We’re an interesting species. Let no one say that, for all our faults, a lack of creativity is one of them. We’ll come up with all kinds of ways to hurt each other and mess things up. We’ll even pull in other species for our shenanigans.
The use of insects in warfare dates back to, at least, antiquity. The Greek general Xenophon wrote of an ingenious enemy tactic that knocked out his entire army of 10,000 soldiers. The general’s army had been feasting on honey plundered from the natives of Colchis (present day Western Georgia, along the shore of the Black Sea). Little did they know that these beehives had been intentionally poisoned by the Colchians. These bees had been fed nectar from rhododendron and azalea flowers, containing a toxin known as grayanotoxin. This toxin was then passed through the bees into their honey. Historically, honey containing this toxin was intentionally produced to provide a “kick” to alcoholic drinks in small doses, but the enterprising Colchians saw another use for their “mad honey.” Symptoms of grayanotoxin poisoning include vomiting, dizziness, weariness, loss of coordination, severe muscular failure, paresthesia, and slowing of the heart. Xenophon’s soldiers lived (grayanotoxin poisoning is rarely fatal), but were out of commission for several days. Similar tactics were used against the Romans in their campaign against the Heptakometes.
Bees and wasps have also been used as more direct weapons. The Romans were recorded as launching hives of stinging insects, that would smash open and release a fury of enraged insects. This tactic would be repeated across medieval Europe. Bee hives have been launched at every kind of army or fortification imaginable. “Bee Boles” were often built into castle walls, so that any army breaching them would be surprised by a colony of now homeless, and thus intensely furious, bees. Bee hives were even used in naval battles, with Mediterranean pirates dropping wasps on boarding sailors and Greco-Roman ships launching honey bee colonies at each other. Across the pond, the Mayans had used weaponized hives as far back as 2600 BC. One legend states that the K’ich’e Maya lined the walls of their cities with human dummies stuffed with gourds full of insects. The dummies were dressed in full armor, and when they were smashed open the enraged insects would be unleashed. Enemy soldiers approaching the wall would suddenly find the “guards” falling over the side and exploding into an orgy of stinging pain. These tactics even found use in the 20th century, where the Viet Cong booby-trapped giant honey bee (Apis dorsata) hives to use against the invading American army.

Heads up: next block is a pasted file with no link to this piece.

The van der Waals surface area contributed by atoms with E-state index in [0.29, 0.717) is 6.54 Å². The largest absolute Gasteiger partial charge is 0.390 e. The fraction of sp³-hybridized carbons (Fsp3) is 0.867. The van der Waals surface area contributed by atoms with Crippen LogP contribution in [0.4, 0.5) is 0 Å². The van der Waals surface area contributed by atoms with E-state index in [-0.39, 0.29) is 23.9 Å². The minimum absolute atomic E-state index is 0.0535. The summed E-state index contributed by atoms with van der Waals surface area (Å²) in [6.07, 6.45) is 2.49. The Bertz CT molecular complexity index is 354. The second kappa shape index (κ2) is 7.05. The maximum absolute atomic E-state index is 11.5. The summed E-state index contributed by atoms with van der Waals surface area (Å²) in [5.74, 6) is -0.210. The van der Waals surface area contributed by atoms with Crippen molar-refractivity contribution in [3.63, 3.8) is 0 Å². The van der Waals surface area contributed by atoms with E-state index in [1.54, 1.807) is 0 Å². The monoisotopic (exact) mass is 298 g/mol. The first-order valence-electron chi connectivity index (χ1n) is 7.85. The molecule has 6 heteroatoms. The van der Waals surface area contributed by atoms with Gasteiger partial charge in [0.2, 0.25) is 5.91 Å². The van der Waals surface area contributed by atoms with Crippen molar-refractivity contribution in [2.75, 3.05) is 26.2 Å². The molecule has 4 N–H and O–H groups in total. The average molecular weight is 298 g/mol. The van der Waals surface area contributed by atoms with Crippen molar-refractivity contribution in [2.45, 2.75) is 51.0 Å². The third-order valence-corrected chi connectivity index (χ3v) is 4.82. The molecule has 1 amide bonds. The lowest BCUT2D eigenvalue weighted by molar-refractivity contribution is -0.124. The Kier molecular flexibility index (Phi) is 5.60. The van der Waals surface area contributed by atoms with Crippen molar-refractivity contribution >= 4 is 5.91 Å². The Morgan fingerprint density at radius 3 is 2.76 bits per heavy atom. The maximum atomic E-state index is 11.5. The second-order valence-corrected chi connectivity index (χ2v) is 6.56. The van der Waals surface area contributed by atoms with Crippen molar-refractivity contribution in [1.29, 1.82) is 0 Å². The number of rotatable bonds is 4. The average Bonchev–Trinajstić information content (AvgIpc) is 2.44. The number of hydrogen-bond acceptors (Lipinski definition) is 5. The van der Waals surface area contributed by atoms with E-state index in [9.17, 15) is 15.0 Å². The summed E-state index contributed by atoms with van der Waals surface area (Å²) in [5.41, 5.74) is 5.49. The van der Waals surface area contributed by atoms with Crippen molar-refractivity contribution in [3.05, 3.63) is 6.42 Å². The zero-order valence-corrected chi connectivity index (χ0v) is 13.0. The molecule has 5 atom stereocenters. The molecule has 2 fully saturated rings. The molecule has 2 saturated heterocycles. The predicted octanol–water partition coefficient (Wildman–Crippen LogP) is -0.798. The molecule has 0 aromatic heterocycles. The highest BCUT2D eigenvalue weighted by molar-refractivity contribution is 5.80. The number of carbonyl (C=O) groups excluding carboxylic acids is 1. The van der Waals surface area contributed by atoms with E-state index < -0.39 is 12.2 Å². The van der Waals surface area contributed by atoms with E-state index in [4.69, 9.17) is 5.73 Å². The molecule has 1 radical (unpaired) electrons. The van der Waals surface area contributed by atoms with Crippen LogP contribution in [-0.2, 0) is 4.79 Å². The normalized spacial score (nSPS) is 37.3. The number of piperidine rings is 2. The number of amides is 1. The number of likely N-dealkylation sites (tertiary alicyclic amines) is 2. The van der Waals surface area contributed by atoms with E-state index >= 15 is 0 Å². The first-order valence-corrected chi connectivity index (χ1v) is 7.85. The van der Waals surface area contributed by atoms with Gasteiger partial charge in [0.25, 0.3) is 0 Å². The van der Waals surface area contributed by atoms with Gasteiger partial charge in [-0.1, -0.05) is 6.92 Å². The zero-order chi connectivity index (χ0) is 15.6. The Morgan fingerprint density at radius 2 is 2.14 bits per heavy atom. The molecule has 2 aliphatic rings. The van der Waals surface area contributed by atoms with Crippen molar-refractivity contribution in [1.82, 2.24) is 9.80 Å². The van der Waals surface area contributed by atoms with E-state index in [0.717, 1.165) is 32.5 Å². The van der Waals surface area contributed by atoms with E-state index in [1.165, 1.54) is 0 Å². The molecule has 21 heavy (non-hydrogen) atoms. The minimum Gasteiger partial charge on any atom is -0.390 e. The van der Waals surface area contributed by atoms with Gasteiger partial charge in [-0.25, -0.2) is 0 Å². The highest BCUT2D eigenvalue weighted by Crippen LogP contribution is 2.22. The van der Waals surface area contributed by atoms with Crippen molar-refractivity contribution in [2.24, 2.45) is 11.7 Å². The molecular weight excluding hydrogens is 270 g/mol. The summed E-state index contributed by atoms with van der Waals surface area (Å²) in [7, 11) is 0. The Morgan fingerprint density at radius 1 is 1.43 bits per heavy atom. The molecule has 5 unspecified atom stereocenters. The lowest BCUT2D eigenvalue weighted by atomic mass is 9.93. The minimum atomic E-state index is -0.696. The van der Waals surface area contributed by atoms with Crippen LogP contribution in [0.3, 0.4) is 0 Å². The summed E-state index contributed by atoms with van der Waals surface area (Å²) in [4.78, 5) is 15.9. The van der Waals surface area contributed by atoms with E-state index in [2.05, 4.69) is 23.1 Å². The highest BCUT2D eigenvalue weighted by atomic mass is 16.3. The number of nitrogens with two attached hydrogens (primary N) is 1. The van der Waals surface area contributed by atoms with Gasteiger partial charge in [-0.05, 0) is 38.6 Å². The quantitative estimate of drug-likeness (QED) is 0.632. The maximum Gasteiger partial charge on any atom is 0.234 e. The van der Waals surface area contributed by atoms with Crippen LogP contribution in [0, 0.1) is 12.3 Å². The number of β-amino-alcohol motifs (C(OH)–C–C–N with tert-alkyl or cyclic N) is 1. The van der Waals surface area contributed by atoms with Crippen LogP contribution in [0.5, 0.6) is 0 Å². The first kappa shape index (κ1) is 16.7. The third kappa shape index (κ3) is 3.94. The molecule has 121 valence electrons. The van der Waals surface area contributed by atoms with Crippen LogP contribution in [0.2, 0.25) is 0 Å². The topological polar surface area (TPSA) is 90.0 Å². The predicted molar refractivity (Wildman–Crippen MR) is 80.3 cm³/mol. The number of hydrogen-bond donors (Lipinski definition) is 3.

Bees and wasps are perfect for weaponry as they are social and easy to raise in captivity, aggressive and territorial when ired, and an entire colony can fit in a small compact space. But while social insects like bees and wasps were an obvious choice of weapon, they aren’t the only arthropods used in this manner. Horsefly bombs and dummies similar to the bee variations above were recorded in Mesoamerica. During the Roman-Parthian Wars, and particularly the sieges of Septimus Severus in 198 AD, the Iraq city of Hatra used clay bombs filled with scorpions to successfully drive away the Roman armies. In Uzbekistan, pit traps were filled with assassin bugs. These pit traps were more commonly used as torture devices, most famously when the Emir of Bukhara sentenced two British officers to such a bug-pit for months before finally beheading them in a public ceremony.
One of the most sinister modern examples of weaponized insects comes from Japan’s covert biological warfare research and development unit, Unit 731. Officially known as the “Epidemic Prevention and Water Purification Department of the Kwantung Army” Unit 731 was in fact a place of horrific human experimentation and torture. In one plan, developed during WWII by Surgeon General Shiro Ishii, bombs filled with bubonic plague-carrying fleas were dropped over the Chinese cities of Ningbo and Changde. It is estimated that 200,000 Chinese people died as a result of the plague spread. It was successful enough that the Japanese military planned an operation called “Cherry Blossoms and Night” which would have released more fleas across California, but the plan was never enacted. A similar plague-carrying-flea plot was planned during the Battle of Bataan in March 1942, however American forces surrendered before the fleas were released. After the war, the US agreed to grant immunity and cover up the project (along with many other ghastly medical experiments) in exchange for access to the data. Unit 731 first came to public light during the mid 1990s.